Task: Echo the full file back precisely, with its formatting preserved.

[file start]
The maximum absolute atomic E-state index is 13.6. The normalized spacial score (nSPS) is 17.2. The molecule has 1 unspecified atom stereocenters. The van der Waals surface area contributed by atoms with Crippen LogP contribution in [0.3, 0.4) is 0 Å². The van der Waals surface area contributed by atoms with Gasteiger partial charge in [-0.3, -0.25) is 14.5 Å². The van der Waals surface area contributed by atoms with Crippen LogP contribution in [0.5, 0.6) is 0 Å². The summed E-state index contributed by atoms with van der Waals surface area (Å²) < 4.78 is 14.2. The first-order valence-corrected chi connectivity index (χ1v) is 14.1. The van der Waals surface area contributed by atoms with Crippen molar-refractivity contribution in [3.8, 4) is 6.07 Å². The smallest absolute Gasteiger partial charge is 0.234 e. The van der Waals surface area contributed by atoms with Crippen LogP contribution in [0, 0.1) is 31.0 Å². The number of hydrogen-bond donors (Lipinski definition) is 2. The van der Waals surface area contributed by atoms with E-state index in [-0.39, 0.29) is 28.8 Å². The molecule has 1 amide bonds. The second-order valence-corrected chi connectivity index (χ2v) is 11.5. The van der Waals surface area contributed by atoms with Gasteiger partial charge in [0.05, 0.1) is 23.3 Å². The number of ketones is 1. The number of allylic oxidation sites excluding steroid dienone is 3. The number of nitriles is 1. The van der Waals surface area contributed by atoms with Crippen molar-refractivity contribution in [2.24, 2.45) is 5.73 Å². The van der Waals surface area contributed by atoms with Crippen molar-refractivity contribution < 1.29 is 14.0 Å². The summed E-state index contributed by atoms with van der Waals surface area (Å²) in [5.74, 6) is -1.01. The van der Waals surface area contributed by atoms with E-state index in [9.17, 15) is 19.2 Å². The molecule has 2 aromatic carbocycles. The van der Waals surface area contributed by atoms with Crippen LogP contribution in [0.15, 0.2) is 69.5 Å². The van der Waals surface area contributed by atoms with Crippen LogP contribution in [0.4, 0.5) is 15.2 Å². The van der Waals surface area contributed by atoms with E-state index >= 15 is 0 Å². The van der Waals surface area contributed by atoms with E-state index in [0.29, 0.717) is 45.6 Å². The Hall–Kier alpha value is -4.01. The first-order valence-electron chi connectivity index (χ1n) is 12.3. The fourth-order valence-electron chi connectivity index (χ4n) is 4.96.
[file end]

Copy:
The maximum absolute atomic E-state index is 13.6. The normalized spacial score (nSPS) is 17.2. The molecule has 1 unspecified atom stereocenters. The van der Waals surface area contributed by atoms with Crippen LogP contribution in [0.3, 0.4) is 0 Å². The van der Waals surface area contributed by atoms with Gasteiger partial charge in [-0.3, -0.25) is 14.5 Å². The van der Waals surface area contributed by atoms with Crippen LogP contribution in [0.5, 0.6) is 0 Å². The summed E-state index contributed by atoms with van der Waals surface area (Å²) < 4.78 is 14.2. The first-order valence-corrected chi connectivity index (χ1v) is 14.1. The van der Waals surface area contributed by atoms with Crippen molar-refractivity contribution in [3.8, 4) is 6.07 Å². The smallest absolute Gasteiger partial charge is 0.234 e. The van der Waals surface area contributed by atoms with Crippen LogP contribution in [0, 0.1) is 31.0 Å². The number of hydrogen-bond donors (Lipinski definition) is 2. The van der Waals surface area contributed by atoms with E-state index in [-0.39, 0.29) is 28.8 Å². The molecule has 1 amide bonds. The second-order valence-corrected chi connectivity index (χ2v) is 11.5. The van der Waals surface area contributed by atoms with Gasteiger partial charge in [0.05, 0.1) is 23.3 Å². The number of ketones is 1. The number of allylic oxidation sites excluding steroid dienone is 3. The number of nitriles is 1. The van der Waals surface area contributed by atoms with Crippen molar-refractivity contribution in [2.24, 2.45) is 5.73 Å². The van der Waals surface area contributed by atoms with Crippen molar-refractivity contribution < 1.29 is 14.0 Å². The summed E-state index contributed by atoms with van der Waals surface area (Å²) in [5.74, 6) is -1.01. The van der Waals surface area contributed by atoms with E-state index in [9.17, 15) is 19.2 Å². The molecule has 2 aromatic carbocycles. The van der Waals surface area contributed by atoms with Crippen LogP contribution in [0.15, 0.2) is 69.5 Å². The van der Waals surface area contributed by atoms with Crippen LogP contribution in [0.4, 0.5) is 15.2 Å². The van der Waals surface area contributed by atoms with E-state index >= 15 is 0 Å². The van der Waals surface area contributed by atoms with E-state index in [0.29, 0.717) is 45.6 Å². The Hall–Kier alpha value is -4.01. The first-order valence-electron chi connectivity index (χ1n) is 12.3. The fourth-order valence-electron chi connectivity index (χ4n) is 4.96.